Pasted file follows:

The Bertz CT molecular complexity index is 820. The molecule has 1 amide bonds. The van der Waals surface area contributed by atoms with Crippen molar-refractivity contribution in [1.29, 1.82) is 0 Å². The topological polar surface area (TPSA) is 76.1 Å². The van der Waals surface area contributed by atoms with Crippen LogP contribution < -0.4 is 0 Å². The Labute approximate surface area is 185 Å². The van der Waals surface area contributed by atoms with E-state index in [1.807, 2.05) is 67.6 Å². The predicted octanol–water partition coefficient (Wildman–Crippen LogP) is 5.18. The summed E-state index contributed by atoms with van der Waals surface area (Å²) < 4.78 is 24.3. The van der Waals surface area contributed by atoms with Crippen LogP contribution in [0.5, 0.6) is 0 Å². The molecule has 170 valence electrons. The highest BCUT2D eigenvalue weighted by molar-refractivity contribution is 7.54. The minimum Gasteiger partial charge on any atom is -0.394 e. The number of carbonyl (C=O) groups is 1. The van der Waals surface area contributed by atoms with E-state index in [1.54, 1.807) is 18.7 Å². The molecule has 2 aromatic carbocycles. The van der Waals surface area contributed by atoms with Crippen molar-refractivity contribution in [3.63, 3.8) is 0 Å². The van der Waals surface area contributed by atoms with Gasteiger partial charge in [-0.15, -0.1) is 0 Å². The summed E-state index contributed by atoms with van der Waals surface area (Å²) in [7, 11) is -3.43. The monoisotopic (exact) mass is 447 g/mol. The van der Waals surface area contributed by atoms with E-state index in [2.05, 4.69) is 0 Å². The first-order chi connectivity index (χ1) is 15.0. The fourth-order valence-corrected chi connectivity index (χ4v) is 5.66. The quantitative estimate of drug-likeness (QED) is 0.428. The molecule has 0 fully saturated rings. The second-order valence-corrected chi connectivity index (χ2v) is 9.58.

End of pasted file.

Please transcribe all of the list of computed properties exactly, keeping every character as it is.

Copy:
The Bertz CT molecular complexity index is 820. The molecule has 1 amide bonds. The van der Waals surface area contributed by atoms with Crippen molar-refractivity contribution in [1.29, 1.82) is 0 Å². The topological polar surface area (TPSA) is 76.1 Å². The van der Waals surface area contributed by atoms with Crippen LogP contribution < -0.4 is 0 Å². The Labute approximate surface area is 185 Å². The van der Waals surface area contributed by atoms with E-state index in [1.807, 2.05) is 67.6 Å². The predicted octanol–water partition coefficient (Wildman–Crippen LogP) is 5.18. The summed E-state index contributed by atoms with van der Waals surface area (Å²) < 4.78 is 24.3. The van der Waals surface area contributed by atoms with Crippen LogP contribution in [0.5, 0.6) is 0 Å². The molecule has 170 valence electrons. The highest BCUT2D eigenvalue weighted by molar-refractivity contribution is 7.54. The minimum Gasteiger partial charge on any atom is -0.394 e. The number of carbonyl (C=O) groups is 1. The van der Waals surface area contributed by atoms with E-state index in [1.54, 1.807) is 18.7 Å². The molecule has 2 aromatic carbocycles. The van der Waals surface area contributed by atoms with Crippen molar-refractivity contribution in [3.63, 3.8) is 0 Å². The van der Waals surface area contributed by atoms with Gasteiger partial charge in [-0.15, -0.1) is 0 Å². The summed E-state index contributed by atoms with van der Waals surface area (Å²) in [7, 11) is -3.43. The monoisotopic (exact) mass is 447 g/mol. The van der Waals surface area contributed by atoms with E-state index in [2.05, 4.69) is 0 Å². The first-order chi connectivity index (χ1) is 15.0. The fourth-order valence-corrected chi connectivity index (χ4v) is 5.66. The quantitative estimate of drug-likeness (QED) is 0.428. The molecule has 0 fully saturated rings. The second-order valence-corrected chi connectivity index (χ2v) is 9.58.